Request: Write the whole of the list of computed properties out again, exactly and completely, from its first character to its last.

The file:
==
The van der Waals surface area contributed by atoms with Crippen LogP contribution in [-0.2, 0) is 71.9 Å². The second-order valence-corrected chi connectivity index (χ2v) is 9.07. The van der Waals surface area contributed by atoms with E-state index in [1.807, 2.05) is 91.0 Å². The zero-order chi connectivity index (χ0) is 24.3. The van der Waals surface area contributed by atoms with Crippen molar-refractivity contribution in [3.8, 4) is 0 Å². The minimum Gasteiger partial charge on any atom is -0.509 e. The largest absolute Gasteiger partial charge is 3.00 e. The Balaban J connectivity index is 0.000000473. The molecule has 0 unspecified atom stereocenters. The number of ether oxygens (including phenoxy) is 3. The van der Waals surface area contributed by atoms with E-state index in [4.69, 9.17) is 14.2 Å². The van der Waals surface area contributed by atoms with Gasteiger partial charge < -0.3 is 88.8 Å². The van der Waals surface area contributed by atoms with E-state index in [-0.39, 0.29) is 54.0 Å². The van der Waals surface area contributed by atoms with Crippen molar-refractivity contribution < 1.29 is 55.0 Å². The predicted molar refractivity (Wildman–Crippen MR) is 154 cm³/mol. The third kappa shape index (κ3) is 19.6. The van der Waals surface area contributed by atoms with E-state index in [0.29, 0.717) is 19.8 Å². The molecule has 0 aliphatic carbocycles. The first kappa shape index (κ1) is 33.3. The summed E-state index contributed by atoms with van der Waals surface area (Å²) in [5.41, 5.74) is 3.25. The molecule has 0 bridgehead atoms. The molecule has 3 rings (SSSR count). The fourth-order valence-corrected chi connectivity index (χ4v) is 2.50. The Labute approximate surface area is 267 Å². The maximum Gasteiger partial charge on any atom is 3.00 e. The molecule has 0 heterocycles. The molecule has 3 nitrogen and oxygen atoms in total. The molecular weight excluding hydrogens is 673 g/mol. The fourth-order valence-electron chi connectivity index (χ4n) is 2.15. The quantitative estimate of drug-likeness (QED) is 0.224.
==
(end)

The van der Waals surface area contributed by atoms with Crippen LogP contribution in [-0.2, 0) is 71.9 Å². The second-order valence-corrected chi connectivity index (χ2v) is 9.07. The van der Waals surface area contributed by atoms with E-state index in [1.807, 2.05) is 91.0 Å². The zero-order chi connectivity index (χ0) is 24.3. The van der Waals surface area contributed by atoms with Crippen molar-refractivity contribution in [3.8, 4) is 0 Å². The minimum Gasteiger partial charge on any atom is -0.509 e. The largest absolute Gasteiger partial charge is 3.00 e. The Balaban J connectivity index is 0.000000473. The molecule has 0 unspecified atom stereocenters. The number of ether oxygens (including phenoxy) is 3. The van der Waals surface area contributed by atoms with E-state index in [4.69, 9.17) is 14.2 Å². The van der Waals surface area contributed by atoms with Gasteiger partial charge < -0.3 is 88.8 Å². The van der Waals surface area contributed by atoms with E-state index in [-0.39, 0.29) is 54.0 Å². The van der Waals surface area contributed by atoms with Crippen molar-refractivity contribution < 1.29 is 55.0 Å². The predicted molar refractivity (Wildman–Crippen MR) is 154 cm³/mol. The third kappa shape index (κ3) is 19.6. The van der Waals surface area contributed by atoms with E-state index in [0.29, 0.717) is 19.8 Å². The molecule has 0 aliphatic carbocycles. The first kappa shape index (κ1) is 33.3. The summed E-state index contributed by atoms with van der Waals surface area (Å²) in [5.41, 5.74) is 3.25. The molecule has 0 bridgehead atoms. The molecule has 3 rings (SSSR count). The fourth-order valence-corrected chi connectivity index (χ4v) is 2.50. The Labute approximate surface area is 267 Å². The maximum Gasteiger partial charge on any atom is 3.00 e. The molecule has 0 heterocycles. The molecule has 3 nitrogen and oxygen atoms in total. The molecular weight excluding hydrogens is 673 g/mol. The fourth-order valence-electron chi connectivity index (χ4n) is 2.15. The quantitative estimate of drug-likeness (QED) is 0.224.